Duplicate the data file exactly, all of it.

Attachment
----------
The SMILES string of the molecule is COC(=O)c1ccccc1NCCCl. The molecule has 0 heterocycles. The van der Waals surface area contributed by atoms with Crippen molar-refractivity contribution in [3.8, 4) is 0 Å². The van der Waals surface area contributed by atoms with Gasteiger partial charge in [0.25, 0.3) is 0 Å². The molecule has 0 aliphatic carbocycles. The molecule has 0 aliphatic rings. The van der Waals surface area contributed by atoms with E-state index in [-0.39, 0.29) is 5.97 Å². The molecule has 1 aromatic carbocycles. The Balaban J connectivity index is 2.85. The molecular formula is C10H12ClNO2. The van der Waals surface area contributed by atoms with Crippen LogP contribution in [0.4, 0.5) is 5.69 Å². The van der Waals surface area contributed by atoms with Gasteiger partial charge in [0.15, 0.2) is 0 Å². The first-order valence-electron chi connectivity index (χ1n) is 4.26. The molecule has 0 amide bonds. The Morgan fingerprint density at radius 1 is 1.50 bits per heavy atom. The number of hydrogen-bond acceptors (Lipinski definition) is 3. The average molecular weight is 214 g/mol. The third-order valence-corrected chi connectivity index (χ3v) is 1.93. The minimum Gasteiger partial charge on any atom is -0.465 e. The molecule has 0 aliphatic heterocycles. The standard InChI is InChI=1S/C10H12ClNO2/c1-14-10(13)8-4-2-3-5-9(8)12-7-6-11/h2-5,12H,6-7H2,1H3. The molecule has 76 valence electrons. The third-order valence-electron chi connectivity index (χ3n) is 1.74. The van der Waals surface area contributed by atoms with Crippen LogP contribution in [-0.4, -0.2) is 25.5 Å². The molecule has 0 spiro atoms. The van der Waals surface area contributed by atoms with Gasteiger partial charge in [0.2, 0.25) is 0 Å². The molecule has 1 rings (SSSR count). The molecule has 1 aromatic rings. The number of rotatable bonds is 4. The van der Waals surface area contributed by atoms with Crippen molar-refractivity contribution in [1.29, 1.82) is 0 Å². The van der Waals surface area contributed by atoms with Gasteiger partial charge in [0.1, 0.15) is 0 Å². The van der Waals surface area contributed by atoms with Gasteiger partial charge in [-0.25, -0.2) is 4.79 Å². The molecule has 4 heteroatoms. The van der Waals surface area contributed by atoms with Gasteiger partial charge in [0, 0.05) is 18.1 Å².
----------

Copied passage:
The SMILES string of the molecule is COC(=O)c1ccccc1NCCCl. The molecule has 0 heterocycles. The van der Waals surface area contributed by atoms with Crippen molar-refractivity contribution in [3.8, 4) is 0 Å². The van der Waals surface area contributed by atoms with Gasteiger partial charge in [0.25, 0.3) is 0 Å². The molecule has 0 aliphatic carbocycles. The molecule has 0 aliphatic rings. The van der Waals surface area contributed by atoms with E-state index in [-0.39, 0.29) is 5.97 Å². The molecule has 1 aromatic carbocycles. The Balaban J connectivity index is 2.85. The molecular formula is C10H12ClNO2. The van der Waals surface area contributed by atoms with Crippen LogP contribution in [0.4, 0.5) is 5.69 Å². The van der Waals surface area contributed by atoms with Gasteiger partial charge in [0.15, 0.2) is 0 Å². The first-order valence-electron chi connectivity index (χ1n) is 4.26. The molecule has 0 amide bonds. The Morgan fingerprint density at radius 1 is 1.50 bits per heavy atom. The number of hydrogen-bond acceptors (Lipinski definition) is 3. The average molecular weight is 214 g/mol. The third-order valence-corrected chi connectivity index (χ3v) is 1.93. The minimum Gasteiger partial charge on any atom is -0.465 e. The molecule has 0 aliphatic heterocycles. The standard InChI is InChI=1S/C10H12ClNO2/c1-14-10(13)8-4-2-3-5-9(8)12-7-6-11/h2-5,12H,6-7H2,1H3. The molecule has 76 valence electrons. The third-order valence-electron chi connectivity index (χ3n) is 1.74. The van der Waals surface area contributed by atoms with Crippen LogP contribution in [-0.4, -0.2) is 25.5 Å². The molecule has 0 spiro atoms. The van der Waals surface area contributed by atoms with Gasteiger partial charge in [0.2, 0.25) is 0 Å². The molecule has 1 rings (SSSR count). The molecule has 1 aromatic rings. The number of rotatable bonds is 4. The van der Waals surface area contributed by atoms with Crippen molar-refractivity contribution in [1.29, 1.82) is 0 Å². The van der Waals surface area contributed by atoms with Gasteiger partial charge in [0.1, 0.15) is 0 Å². The van der Waals surface area contributed by atoms with Gasteiger partial charge in [-0.25, -0.2) is 4.79 Å². The molecule has 4 heteroatoms. The van der Waals surface area contributed by atoms with Gasteiger partial charge in [0, 0.05) is 18.1 Å².